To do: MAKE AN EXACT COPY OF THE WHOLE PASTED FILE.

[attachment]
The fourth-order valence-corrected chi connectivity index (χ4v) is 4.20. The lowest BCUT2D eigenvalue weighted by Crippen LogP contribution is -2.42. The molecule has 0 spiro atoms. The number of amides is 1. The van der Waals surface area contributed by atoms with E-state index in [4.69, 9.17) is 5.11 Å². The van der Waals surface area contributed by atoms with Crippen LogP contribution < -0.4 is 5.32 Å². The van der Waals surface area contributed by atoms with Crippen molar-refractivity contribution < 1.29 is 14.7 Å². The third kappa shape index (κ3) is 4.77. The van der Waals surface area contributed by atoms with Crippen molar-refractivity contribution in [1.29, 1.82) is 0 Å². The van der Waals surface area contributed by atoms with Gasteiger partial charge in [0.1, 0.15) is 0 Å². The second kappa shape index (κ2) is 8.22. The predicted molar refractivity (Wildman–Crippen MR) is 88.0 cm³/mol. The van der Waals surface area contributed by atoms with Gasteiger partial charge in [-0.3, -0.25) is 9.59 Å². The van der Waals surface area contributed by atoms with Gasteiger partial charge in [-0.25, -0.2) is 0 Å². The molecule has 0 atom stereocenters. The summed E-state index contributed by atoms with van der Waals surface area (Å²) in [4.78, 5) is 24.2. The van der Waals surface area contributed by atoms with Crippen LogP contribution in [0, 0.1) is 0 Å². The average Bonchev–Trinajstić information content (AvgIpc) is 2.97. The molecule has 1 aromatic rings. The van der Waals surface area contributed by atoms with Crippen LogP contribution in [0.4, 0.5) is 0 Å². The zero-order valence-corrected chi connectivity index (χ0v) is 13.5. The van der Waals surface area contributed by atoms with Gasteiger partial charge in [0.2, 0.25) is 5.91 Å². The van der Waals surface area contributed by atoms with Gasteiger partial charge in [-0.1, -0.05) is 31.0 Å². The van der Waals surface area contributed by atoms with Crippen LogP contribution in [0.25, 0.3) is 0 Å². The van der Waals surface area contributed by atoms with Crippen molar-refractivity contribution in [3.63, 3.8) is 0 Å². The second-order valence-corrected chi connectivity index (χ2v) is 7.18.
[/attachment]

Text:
The fourth-order valence-corrected chi connectivity index (χ4v) is 4.20. The lowest BCUT2D eigenvalue weighted by Crippen LogP contribution is -2.42. The molecule has 0 spiro atoms. The number of amides is 1. The van der Waals surface area contributed by atoms with E-state index in [4.69, 9.17) is 5.11 Å². The van der Waals surface area contributed by atoms with Crippen LogP contribution < -0.4 is 5.32 Å². The van der Waals surface area contributed by atoms with Crippen molar-refractivity contribution < 1.29 is 14.7 Å². The third kappa shape index (κ3) is 4.77. The van der Waals surface area contributed by atoms with Crippen molar-refractivity contribution in [1.29, 1.82) is 0 Å². The van der Waals surface area contributed by atoms with Gasteiger partial charge in [0.1, 0.15) is 0 Å². The second kappa shape index (κ2) is 8.22. The predicted molar refractivity (Wildman–Crippen MR) is 88.0 cm³/mol. The van der Waals surface area contributed by atoms with Gasteiger partial charge in [-0.3, -0.25) is 9.59 Å². The van der Waals surface area contributed by atoms with Gasteiger partial charge in [-0.25, -0.2) is 0 Å². The molecule has 0 atom stereocenters. The summed E-state index contributed by atoms with van der Waals surface area (Å²) in [4.78, 5) is 24.2. The van der Waals surface area contributed by atoms with Crippen LogP contribution in [0, 0.1) is 0 Å². The average Bonchev–Trinajstić information content (AvgIpc) is 2.97. The molecule has 1 aromatic rings. The van der Waals surface area contributed by atoms with Crippen LogP contribution in [0.4, 0.5) is 0 Å². The zero-order valence-corrected chi connectivity index (χ0v) is 13.5. The van der Waals surface area contributed by atoms with Gasteiger partial charge in [0.2, 0.25) is 5.91 Å². The van der Waals surface area contributed by atoms with Gasteiger partial charge in [-0.1, -0.05) is 31.0 Å². The van der Waals surface area contributed by atoms with Crippen LogP contribution in [0.25, 0.3) is 0 Å². The van der Waals surface area contributed by atoms with Crippen molar-refractivity contribution in [3.63, 3.8) is 0 Å². The second-order valence-corrected chi connectivity index (χ2v) is 7.18.